Quantum Cryptography

Quantum cryptography is the application of quantum mechanics principles to encryption to better secure connections between two parties. It gained traction in the 1980s when Charles Bennett and Gilles Brassard introduced their quantum key distribution protocol, called BB84. Quantum key distribution uses subatomic light particles – photons – as a means of choosing a secret encryption key. Before generating the key, the two parties must interact and authenticate their identities. Then photons are sent across a cable and are randomly divided by a beam splitter. The remaining photons determine the key, which is now known only to the communicating parties.

Quantum key distribution should be used with other encryption practices for best possible security. It has failed before, but that was due to faulty implementation rather than the principles of quantum mechanics, which are reliable and consistent.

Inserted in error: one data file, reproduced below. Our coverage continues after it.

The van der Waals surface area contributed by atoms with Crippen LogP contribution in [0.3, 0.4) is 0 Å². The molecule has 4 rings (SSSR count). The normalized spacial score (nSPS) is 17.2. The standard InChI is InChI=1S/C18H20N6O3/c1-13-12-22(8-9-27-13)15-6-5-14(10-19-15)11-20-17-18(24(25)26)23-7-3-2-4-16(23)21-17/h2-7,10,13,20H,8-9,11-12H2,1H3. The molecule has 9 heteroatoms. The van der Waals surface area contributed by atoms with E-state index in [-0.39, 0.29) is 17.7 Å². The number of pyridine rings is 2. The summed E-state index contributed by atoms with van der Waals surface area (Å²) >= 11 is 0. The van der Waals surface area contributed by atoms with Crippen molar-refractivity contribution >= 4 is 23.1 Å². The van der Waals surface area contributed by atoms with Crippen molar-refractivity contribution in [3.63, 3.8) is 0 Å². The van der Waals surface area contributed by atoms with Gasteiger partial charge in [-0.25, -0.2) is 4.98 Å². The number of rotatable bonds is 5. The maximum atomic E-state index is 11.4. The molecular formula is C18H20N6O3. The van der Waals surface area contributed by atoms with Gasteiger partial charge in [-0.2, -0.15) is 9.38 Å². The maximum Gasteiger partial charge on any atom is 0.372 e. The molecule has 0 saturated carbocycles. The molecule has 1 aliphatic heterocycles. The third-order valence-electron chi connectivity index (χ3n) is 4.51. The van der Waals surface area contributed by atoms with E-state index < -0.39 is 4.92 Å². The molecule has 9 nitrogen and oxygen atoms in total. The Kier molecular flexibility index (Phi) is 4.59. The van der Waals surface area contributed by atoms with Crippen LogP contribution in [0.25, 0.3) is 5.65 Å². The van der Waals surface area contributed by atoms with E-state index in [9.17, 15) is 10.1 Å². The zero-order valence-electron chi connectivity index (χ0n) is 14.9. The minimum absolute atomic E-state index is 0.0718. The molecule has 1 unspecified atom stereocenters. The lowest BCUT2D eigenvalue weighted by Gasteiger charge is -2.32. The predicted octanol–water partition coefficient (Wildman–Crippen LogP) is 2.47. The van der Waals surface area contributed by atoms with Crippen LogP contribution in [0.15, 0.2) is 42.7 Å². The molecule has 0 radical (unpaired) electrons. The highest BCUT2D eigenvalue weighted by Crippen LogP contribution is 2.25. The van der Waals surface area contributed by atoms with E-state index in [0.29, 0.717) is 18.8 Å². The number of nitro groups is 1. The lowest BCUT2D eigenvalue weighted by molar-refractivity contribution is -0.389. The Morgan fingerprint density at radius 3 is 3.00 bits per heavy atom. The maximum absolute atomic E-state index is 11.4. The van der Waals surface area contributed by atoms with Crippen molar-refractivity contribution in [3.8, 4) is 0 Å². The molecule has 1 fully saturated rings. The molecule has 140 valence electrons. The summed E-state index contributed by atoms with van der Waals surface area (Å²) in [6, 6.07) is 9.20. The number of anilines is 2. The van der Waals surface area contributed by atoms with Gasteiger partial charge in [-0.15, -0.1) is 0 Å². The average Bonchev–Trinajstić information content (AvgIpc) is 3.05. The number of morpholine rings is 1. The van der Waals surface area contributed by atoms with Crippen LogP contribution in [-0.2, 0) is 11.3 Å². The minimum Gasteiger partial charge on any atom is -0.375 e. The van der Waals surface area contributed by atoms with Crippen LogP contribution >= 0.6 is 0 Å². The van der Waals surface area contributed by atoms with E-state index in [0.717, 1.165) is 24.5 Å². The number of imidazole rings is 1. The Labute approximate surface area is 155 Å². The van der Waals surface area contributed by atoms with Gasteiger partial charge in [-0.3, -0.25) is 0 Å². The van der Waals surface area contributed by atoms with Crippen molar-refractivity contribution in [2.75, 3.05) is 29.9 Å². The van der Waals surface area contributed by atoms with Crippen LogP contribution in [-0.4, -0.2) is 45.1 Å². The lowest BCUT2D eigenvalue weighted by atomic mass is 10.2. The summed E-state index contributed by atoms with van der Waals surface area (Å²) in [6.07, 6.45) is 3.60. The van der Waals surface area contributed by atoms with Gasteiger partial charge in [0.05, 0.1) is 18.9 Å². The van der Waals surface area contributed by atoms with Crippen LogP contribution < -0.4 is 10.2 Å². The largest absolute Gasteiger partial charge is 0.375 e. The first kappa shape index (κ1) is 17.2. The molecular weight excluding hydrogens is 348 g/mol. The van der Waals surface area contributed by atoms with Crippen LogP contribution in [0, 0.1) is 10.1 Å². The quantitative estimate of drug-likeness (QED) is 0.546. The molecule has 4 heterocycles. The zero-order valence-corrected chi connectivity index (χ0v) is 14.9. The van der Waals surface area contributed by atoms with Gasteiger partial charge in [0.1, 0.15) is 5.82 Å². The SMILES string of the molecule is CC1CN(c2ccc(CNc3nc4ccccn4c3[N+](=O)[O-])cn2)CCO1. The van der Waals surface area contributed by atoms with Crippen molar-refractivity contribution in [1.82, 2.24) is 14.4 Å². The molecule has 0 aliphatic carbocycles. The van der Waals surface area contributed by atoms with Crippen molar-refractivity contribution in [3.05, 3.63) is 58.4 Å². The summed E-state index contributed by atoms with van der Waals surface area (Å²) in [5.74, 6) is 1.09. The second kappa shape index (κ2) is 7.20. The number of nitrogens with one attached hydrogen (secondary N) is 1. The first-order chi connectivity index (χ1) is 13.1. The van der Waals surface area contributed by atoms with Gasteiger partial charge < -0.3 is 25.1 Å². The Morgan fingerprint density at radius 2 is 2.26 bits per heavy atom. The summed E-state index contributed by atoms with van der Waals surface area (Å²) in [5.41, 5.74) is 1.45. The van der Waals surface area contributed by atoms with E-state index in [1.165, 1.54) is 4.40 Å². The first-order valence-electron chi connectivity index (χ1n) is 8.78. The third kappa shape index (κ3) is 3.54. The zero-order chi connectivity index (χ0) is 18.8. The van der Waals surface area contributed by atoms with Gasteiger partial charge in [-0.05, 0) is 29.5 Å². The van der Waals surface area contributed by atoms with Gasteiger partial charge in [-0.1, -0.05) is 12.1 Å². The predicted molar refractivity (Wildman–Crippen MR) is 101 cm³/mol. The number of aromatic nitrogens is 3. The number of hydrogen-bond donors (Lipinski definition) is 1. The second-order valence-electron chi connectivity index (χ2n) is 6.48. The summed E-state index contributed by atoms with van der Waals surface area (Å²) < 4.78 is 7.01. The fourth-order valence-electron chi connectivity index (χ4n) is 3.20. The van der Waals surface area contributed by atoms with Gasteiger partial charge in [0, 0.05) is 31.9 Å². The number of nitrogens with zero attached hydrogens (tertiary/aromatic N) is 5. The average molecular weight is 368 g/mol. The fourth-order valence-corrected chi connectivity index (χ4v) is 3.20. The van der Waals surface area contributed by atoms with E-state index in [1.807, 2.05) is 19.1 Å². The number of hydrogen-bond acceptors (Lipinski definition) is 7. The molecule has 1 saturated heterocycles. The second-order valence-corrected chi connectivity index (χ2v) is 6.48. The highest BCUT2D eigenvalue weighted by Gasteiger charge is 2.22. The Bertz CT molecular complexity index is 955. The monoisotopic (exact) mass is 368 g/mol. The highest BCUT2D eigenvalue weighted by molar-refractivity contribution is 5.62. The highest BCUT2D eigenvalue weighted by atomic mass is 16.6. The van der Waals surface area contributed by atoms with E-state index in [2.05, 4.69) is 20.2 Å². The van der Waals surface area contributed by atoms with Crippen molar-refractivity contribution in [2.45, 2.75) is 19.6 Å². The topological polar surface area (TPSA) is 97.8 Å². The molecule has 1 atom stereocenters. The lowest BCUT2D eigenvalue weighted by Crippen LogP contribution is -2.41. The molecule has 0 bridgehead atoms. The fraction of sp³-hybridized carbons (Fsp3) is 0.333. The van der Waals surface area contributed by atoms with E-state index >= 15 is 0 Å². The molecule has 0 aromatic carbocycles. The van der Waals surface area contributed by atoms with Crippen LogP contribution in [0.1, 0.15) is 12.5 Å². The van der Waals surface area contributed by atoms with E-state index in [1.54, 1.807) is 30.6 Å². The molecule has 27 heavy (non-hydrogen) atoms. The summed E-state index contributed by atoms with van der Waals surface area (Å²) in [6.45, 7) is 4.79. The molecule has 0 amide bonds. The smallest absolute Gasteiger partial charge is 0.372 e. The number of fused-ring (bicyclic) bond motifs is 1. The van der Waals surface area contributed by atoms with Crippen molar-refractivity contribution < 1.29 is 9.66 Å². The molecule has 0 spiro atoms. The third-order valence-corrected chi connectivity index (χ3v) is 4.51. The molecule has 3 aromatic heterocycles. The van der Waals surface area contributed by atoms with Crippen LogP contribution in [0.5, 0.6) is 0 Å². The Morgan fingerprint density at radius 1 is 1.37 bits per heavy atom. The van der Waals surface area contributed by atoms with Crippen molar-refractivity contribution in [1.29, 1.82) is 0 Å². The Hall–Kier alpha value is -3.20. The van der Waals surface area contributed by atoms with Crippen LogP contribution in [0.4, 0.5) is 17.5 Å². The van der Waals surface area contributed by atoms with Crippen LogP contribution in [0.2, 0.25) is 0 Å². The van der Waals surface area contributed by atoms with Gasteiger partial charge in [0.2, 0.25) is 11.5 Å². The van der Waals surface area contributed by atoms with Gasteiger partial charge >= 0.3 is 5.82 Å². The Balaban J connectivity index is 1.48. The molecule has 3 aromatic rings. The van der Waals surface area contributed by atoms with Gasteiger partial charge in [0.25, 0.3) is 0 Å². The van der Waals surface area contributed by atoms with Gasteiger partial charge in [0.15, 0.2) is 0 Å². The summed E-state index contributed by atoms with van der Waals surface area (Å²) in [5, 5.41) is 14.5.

Mistrustful quantum cryptography uses different methods of creating an encrypted connection, such as coin flipping and oblivious transfer. The two parties don’t trust each other, which increases the likelihood of cheating, and it’s typically impossible to create unconditional security. Methods of mistrustful quantum cryptography should be used with other encryption methods.

The benefit of quantum cryptography is its security. Because the connection between the two parties is established using photons, any attempted breach will clearly disturb the photons. Those parties will notice anyone attempting to eavesdrop or interrupt the communication. A cryptographic connection established by physics is more secure than other encryption protocols; its security can be proven through physics principles.

Jenna Phipps
Jenna Phipps
Jenna Phipps is a writer for Webopedia.com, Enterprise Storage Forum, and CIO Insight. She covers data storage systems and data management, information technology security, and enterprise software solutions.

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